Also in the preferred embodiment, the method further comprises forming an adit from the access shaft laterally to a location beneath a cavern, and forming an operating chamber beneath the cavern. Vertical holes are formed to the ground strata extending from the cavern to the operating chamber. The freeze pipes are then inserted to extend into the vertical holes and also extend upwardly into the cavern. The freeze pipes are lowered downwardly in the cavern by heating the freeze pipes to melt ice adjacent thereto, and then lowering the freeze pipes. Then more of the cooling medium is passed through the freeze pipes to maintain desired temperature in the ice support.
The method further comprises forming in the cavern a lower based structure over a bottom surface of the cavern, forming a vertically oriented surrounding sidewall defining an ice forming chamber within the cavern, and then forming a roof support structure at an upper location of the cavern above the ice forming chamber.
The method further comprises forming the heat transfer structure with heat transfer sections, and then selectively controlling the temperature of the heat transfer sections to control the rate of melting adjacent to the heat transfer sections so as to orient the heat transfer structure properly. In the preferred embodiment, the heat transfer structure comprises heating elements which are heated electrically, and these can be selectively heated to properly orient the heat transfer structure.
The invention further comprises an entombed critical structure installation made in accordance with the present invention, and more particularly a nuclear reactor unit. Other features of the present invention will become apparent from the following detailed description.
FIGS. 1 through 13 are side elevational views, drawn partly in section, showing the nuclear reactor facility and the underlying earth strata, and further illustrating the sequence of steps in the present invention. The individual Figures will now be described briefly;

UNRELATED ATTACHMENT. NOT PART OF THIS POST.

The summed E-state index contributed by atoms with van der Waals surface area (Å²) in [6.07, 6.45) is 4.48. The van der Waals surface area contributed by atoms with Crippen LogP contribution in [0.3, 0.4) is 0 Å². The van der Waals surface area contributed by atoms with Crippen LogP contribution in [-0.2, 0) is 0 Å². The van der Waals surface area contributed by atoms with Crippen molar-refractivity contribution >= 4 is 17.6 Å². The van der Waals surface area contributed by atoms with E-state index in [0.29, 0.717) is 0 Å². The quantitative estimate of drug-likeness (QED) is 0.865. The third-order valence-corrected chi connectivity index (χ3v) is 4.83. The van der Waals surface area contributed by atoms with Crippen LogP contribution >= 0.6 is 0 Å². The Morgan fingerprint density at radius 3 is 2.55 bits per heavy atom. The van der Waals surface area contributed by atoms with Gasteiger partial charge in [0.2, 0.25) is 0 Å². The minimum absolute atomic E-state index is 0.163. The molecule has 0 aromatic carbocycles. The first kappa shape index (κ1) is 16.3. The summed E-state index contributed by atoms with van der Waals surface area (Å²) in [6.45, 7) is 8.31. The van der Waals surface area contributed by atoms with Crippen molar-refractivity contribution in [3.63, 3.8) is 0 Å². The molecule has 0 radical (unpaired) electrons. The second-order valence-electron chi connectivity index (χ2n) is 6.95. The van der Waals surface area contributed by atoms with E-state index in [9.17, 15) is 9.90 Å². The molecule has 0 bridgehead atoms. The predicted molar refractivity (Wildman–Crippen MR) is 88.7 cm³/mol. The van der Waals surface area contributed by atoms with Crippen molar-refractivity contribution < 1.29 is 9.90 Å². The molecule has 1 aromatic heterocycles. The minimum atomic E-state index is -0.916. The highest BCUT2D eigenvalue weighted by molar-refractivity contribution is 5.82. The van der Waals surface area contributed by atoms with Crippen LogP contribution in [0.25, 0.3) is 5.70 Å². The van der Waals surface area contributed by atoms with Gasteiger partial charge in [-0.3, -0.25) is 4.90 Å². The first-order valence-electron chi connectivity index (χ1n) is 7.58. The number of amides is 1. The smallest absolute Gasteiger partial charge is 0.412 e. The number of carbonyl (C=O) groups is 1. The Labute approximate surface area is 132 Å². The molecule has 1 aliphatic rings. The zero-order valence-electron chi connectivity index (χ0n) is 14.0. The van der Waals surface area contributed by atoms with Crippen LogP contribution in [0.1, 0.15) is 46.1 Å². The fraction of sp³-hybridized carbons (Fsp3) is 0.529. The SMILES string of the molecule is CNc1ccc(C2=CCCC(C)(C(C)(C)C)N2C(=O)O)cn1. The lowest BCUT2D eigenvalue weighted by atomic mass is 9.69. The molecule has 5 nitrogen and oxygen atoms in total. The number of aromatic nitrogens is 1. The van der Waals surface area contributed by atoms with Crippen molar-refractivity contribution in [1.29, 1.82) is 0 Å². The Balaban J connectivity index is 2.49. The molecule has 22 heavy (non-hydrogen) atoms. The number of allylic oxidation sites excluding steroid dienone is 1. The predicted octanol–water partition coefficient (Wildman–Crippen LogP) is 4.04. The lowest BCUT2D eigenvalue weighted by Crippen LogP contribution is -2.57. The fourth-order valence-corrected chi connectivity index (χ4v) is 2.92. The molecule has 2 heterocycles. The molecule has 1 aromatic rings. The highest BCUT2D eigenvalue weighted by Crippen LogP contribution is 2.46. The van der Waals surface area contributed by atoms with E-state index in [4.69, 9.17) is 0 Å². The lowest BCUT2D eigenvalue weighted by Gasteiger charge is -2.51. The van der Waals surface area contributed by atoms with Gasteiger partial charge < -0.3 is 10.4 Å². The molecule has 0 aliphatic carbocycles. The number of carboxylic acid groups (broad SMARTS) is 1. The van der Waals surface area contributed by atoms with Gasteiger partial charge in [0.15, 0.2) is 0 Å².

FIG. 1 shows a typical nuclear reactor, with the adjacent buildings where the reactor has been closed and is awaiting decommissioning;
FIG. 2 illustrates sinking of the access shaft and also the isolation of the reactor unit from the building foundation;
FIG. 3 illustrates the further excavation, construction of the shaft stations (cavern enlargements adjacent to the shaft) and the driving of the horizontal tunnels (adits) from the shaft stations;
FIG. 4 illustrates the further excavation to extend the adits and form several chambers beneath the nuclear reactor unit, and also of the excavation to form a "ring adit" (an adit that closes on itself);
FIG. 5 illustrates the further excavation to form the main cavern and also the construction of an operating shaft from the roof of the cavern to a central chamber at the location of the ring adit;
FIG. 6 illustrates the preparation of the base structure on the floor of the main cavern;
FIG. 6A is a top plan view of the lower base structure;
FIG. 7 shows the completion of the support structure in the main cavern, conductor holes for the freeze/thawing pipes, and an inclined operating shaft from the central chamber to the reactor foundation;
FIG. 8 shows the installation of the upper thermal plate at the cavern roof, and the installation of the freeze/thaw pipes in the main cavern and also through the holes extending downwardly from the main cavern through the earth strata to the lower operating chamber;
FIG. 8A is an enlarged plan view of the upper thermal plate;
FIG. 8B is a sectional view taken through the base slab showing the sealing arrangements for the freeze/thawing pipes;
FIG. 9 shows the main cavern being filled with water;
FIG. 10 illustrates the process of freezing the water to form the ice support structure and also the excavation around the underlying earth strata below the reactor unit so as to isolate the reactor unit and its adjacent lower earth strata portion from the rest of the earth strata;
FIG. 10A is an enlarged sectional view showing the upper end of one of the freeze/thaw pipes;
FIG. 11 illustrates the method of the controlled melting of the upper surface of the ice support, thus lowering the reactor unit along with its underlying earth strata core immediately below;
FIG. 11A is a sectional view drawn to an enlarged scale, showing a portion of the roof structure circled at 11A in FIG. 11;
FIG. 12 illustrates the position reached when the ice structure is entirely melted, and the roof structure is now positioned resting on the lower base structure;
FIG. 12A is a side elevational view, drawn to an enlarged scale, showing adjacent ends of two of the freeze/thaw pipe sections separated from one another; and
FIG. 13 illustrates the final steps of backfilling and sealing the entombed reactor to ground level, sealing all man made penetration made to the entombment area, and capping the access shaft.
It is believed a clearer understanding of the present invention will be obtained by first providing (after this Introduction) in Section 2an overall description of the method and apparatus of the present invention, and following this in Section 3 with a more detailed description of specific features of the same.